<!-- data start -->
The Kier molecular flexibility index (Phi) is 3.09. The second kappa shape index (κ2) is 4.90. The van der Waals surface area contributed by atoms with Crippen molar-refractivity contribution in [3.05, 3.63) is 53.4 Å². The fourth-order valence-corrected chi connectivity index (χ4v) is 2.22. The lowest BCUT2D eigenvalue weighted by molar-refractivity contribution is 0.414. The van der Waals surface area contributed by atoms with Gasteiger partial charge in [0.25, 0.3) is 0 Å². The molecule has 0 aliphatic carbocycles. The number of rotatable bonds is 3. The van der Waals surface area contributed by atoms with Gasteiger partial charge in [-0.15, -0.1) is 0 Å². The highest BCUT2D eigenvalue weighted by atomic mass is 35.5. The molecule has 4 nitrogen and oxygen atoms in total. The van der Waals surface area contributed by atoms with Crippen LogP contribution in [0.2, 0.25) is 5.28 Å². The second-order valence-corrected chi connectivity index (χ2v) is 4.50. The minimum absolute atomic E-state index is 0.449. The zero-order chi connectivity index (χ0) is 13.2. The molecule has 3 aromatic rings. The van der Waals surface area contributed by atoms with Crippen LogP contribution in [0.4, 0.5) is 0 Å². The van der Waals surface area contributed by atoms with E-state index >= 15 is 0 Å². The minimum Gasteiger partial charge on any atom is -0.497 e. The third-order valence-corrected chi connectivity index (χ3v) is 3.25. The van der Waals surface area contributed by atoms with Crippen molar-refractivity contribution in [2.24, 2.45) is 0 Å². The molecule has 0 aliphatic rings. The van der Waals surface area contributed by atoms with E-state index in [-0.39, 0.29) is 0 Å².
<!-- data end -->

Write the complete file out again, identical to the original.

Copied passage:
The Kier molecular flexibility index (Phi) is 3.09. The second kappa shape index (κ2) is 4.90. The van der Waals surface area contributed by atoms with Crippen molar-refractivity contribution in [3.05, 3.63) is 53.4 Å². The fourth-order valence-corrected chi connectivity index (χ4v) is 2.22. The lowest BCUT2D eigenvalue weighted by molar-refractivity contribution is 0.414. The van der Waals surface area contributed by atoms with Gasteiger partial charge in [0.25, 0.3) is 0 Å². The molecule has 0 aliphatic carbocycles. The number of rotatable bonds is 3. The van der Waals surface area contributed by atoms with Gasteiger partial charge in [-0.15, -0.1) is 0 Å². The highest BCUT2D eigenvalue weighted by atomic mass is 35.5. The molecule has 4 nitrogen and oxygen atoms in total. The van der Waals surface area contributed by atoms with Crippen LogP contribution in [0.2, 0.25) is 5.28 Å². The second-order valence-corrected chi connectivity index (χ2v) is 4.50. The minimum absolute atomic E-state index is 0.449. The zero-order chi connectivity index (χ0) is 13.2. The molecule has 3 aromatic rings. The van der Waals surface area contributed by atoms with Crippen LogP contribution in [0.4, 0.5) is 0 Å². The van der Waals surface area contributed by atoms with E-state index >= 15 is 0 Å². The minimum Gasteiger partial charge on any atom is -0.497 e. The third-order valence-corrected chi connectivity index (χ3v) is 3.25. The van der Waals surface area contributed by atoms with Crippen molar-refractivity contribution in [2.24, 2.45) is 0 Å². The molecule has 0 aliphatic rings. The van der Waals surface area contributed by atoms with E-state index in [-0.39, 0.29) is 0 Å².